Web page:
The Pharmaceutical Research and Manufacturers of America, following negotiations with lawmakers, said in an agreement that it would spend $80 billion over the next decade to assist Medicare beneficiaries and defray drug costs.
Under the deal, drug companies would pay as much as half of the cost of brand‑name drugs for lower- and middle‑income seniors in the so‑called Medicare doughnut hole, which is a gap in prescription coverage in which the beneficiary pays the full price for medication without help from Medicare.
The pharmaceutical companies have also agreed to pick up some of the costs of the president’s health reform plan.
“The agreement by pharmaceutical companies to contribute to the health reform effort comes on the heels of the landmark pledge many health industry leaders made to me last month, when they offered to do their part to reduce health spending $2 trillion over the next decade,” President Barack Obama said in a statement.
The deal marked a small victory for Sen. Max Baucus (D-MT), chair of the Senate Finance Committee, who has been negotiating with health industry groups as he was working on drafting health reform legislation with his committee.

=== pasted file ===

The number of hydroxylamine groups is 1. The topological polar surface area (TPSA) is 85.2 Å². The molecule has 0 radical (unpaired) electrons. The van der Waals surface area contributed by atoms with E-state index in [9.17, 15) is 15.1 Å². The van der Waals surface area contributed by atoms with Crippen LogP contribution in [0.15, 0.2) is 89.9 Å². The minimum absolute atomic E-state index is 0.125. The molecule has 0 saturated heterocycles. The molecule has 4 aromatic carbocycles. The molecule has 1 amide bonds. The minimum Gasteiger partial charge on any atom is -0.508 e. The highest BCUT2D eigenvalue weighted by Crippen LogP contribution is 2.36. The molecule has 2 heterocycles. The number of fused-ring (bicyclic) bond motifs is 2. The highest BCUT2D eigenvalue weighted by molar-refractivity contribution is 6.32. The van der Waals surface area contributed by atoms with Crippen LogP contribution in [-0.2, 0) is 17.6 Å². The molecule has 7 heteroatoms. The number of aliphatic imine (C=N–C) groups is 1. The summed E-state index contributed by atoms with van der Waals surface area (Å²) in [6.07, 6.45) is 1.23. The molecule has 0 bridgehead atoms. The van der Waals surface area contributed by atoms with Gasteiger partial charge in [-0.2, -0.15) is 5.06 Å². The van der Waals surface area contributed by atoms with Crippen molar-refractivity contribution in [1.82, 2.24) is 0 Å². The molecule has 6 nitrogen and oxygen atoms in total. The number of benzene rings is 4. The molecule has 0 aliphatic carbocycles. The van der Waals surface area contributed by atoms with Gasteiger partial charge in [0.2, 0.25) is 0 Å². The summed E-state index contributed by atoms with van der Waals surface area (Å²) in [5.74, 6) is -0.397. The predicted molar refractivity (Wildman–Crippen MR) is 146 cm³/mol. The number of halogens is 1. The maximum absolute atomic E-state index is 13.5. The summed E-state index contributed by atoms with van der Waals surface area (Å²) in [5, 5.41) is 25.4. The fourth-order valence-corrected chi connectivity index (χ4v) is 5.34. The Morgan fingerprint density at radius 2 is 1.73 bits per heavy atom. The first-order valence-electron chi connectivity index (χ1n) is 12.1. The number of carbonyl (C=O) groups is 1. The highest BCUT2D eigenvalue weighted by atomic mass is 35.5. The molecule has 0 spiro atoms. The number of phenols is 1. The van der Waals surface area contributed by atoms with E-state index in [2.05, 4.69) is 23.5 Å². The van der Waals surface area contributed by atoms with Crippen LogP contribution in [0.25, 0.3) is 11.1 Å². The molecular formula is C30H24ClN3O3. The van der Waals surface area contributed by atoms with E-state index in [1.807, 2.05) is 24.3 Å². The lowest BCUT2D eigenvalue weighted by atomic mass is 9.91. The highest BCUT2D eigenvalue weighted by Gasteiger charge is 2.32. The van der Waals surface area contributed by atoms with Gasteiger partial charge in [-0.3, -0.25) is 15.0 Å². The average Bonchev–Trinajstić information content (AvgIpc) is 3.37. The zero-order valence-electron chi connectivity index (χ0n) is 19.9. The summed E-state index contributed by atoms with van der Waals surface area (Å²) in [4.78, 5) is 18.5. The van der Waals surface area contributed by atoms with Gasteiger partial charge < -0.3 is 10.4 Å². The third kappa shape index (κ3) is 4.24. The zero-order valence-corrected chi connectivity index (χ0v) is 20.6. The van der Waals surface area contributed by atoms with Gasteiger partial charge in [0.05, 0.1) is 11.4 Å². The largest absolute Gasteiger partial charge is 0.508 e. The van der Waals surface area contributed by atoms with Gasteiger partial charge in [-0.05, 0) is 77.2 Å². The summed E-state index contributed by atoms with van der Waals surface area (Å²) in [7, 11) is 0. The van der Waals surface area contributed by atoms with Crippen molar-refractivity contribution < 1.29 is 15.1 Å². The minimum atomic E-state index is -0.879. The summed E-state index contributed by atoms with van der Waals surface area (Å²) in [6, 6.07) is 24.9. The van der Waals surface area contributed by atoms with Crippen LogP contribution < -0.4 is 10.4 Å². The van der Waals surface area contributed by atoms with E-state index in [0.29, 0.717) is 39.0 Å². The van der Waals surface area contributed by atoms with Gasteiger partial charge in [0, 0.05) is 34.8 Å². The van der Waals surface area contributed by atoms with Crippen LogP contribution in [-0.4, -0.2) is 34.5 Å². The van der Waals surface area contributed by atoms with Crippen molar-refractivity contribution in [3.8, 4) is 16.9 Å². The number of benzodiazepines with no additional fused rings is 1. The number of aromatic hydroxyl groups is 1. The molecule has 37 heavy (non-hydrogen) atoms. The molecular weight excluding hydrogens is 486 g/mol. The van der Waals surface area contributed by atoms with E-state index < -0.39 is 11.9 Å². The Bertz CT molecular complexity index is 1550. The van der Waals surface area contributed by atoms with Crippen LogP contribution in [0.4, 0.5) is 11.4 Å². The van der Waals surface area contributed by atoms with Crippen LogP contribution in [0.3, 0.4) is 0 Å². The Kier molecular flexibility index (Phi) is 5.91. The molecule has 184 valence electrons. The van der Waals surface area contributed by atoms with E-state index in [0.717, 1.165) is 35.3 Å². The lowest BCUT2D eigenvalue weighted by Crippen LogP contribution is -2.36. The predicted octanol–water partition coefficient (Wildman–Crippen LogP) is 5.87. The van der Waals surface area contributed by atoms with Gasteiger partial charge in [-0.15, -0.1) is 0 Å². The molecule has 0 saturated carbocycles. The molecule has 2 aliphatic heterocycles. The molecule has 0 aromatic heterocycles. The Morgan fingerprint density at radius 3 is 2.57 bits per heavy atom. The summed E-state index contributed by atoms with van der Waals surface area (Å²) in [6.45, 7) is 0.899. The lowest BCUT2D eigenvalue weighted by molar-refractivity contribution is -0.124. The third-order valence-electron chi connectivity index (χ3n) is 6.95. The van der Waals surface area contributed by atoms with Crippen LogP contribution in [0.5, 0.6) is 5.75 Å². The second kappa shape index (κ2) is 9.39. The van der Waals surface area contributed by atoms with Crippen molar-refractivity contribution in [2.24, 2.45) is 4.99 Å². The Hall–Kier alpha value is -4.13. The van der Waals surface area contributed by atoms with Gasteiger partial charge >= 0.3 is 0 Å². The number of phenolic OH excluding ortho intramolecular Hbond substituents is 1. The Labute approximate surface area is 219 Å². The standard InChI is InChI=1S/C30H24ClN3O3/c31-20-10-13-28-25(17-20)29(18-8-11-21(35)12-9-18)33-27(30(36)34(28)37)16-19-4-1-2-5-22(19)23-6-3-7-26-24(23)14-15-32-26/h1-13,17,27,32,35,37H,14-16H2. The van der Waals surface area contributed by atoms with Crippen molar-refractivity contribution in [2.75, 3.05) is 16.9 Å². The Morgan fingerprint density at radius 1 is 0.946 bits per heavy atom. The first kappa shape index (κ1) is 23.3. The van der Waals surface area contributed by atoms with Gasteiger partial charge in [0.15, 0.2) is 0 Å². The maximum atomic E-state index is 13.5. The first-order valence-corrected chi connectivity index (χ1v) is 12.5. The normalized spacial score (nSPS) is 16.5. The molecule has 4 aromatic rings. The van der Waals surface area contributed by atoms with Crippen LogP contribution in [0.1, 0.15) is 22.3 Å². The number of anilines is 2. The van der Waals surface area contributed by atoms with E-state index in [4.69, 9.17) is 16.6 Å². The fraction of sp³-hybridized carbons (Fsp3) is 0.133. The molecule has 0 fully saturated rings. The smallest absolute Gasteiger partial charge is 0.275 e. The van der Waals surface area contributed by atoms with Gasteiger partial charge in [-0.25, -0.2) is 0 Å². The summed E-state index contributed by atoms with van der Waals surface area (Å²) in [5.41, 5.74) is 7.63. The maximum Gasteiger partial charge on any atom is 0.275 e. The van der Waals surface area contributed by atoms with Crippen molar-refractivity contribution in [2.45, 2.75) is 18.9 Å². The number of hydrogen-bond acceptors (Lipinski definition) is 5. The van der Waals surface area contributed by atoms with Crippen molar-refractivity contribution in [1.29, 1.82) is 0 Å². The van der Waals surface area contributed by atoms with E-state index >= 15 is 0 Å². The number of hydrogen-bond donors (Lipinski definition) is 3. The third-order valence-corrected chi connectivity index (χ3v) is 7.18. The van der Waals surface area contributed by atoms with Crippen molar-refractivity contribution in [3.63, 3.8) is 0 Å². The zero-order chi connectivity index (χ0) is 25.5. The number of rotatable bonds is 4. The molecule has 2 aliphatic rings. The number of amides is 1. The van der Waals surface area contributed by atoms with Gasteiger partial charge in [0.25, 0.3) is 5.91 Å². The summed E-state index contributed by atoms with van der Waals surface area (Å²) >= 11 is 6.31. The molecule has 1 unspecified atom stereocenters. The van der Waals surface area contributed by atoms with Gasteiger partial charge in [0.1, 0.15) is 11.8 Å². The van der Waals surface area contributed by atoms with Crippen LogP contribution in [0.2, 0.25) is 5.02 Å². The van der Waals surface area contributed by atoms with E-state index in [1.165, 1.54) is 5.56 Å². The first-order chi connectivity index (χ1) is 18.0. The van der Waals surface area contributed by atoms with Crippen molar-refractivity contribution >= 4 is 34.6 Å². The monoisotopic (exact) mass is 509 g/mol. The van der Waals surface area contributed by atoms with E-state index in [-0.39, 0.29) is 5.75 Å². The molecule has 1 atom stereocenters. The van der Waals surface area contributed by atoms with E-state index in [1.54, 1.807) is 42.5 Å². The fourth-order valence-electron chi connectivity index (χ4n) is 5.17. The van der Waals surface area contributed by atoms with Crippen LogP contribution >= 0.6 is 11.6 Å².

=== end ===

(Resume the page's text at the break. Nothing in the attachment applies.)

Initially, a draft bill was expected from the committee. However, Congressional Budget Office (CBO) questions over costs may have slowed that down; the CBO had estimated that the costs of reform legislation may be closer to $1.6 trillion.
Baucus was pushing for the final price tag to be around $1 trillion. A draft summary that surfaced recently showed that the committee was still examining whether to create consumer‑governed nonprofit medical cooperatives.
The committee was also reviewing how to limit the ability of workers to leave employer‑sponsored health plans in favor of subsidized insurance that would be offered through state exchanges.
Meanwhile, hearings continued in the Senate Health, Education, Labor and Pension Committee.
Republicans seemed to be stepping up their resistance to the bill—criticizing Democrats for providing inadequate time for reviewing the proposals related to creating insurance programs and restructuring the way providers are paid.